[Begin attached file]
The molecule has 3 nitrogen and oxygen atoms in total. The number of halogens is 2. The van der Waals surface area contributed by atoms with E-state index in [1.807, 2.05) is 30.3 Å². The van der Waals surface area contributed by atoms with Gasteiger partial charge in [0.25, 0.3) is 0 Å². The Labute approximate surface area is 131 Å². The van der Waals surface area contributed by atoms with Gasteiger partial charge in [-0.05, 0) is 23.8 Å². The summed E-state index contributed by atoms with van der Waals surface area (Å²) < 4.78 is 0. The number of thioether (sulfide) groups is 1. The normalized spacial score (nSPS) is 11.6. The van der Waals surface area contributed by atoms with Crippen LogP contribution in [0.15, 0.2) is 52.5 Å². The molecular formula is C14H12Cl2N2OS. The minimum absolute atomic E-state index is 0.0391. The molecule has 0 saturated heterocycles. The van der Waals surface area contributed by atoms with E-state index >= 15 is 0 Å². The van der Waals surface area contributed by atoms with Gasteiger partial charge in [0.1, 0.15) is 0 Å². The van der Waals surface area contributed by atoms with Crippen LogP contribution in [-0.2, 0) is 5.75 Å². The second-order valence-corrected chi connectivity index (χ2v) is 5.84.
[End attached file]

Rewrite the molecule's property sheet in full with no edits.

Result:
The molecule has 3 nitrogen and oxygen atoms in total. The number of halogens is 2. The van der Waals surface area contributed by atoms with E-state index in [1.807, 2.05) is 30.3 Å². The van der Waals surface area contributed by atoms with Gasteiger partial charge in [0.25, 0.3) is 0 Å². The Labute approximate surface area is 131 Å². The van der Waals surface area contributed by atoms with Gasteiger partial charge in [-0.05, 0) is 23.8 Å². The summed E-state index contributed by atoms with van der Waals surface area (Å²) < 4.78 is 0. The number of thioether (sulfide) groups is 1. The normalized spacial score (nSPS) is 11.6. The van der Waals surface area contributed by atoms with Crippen LogP contribution in [0.15, 0.2) is 52.5 Å². The molecular formula is C14H12Cl2N2OS. The minimum absolute atomic E-state index is 0.0391. The molecule has 0 saturated heterocycles. The van der Waals surface area contributed by atoms with E-state index >= 15 is 0 Å². The van der Waals surface area contributed by atoms with Gasteiger partial charge in [0.1, 0.15) is 0 Å². The van der Waals surface area contributed by atoms with Crippen LogP contribution in [-0.2, 0) is 5.75 Å². The second-order valence-corrected chi connectivity index (χ2v) is 5.84.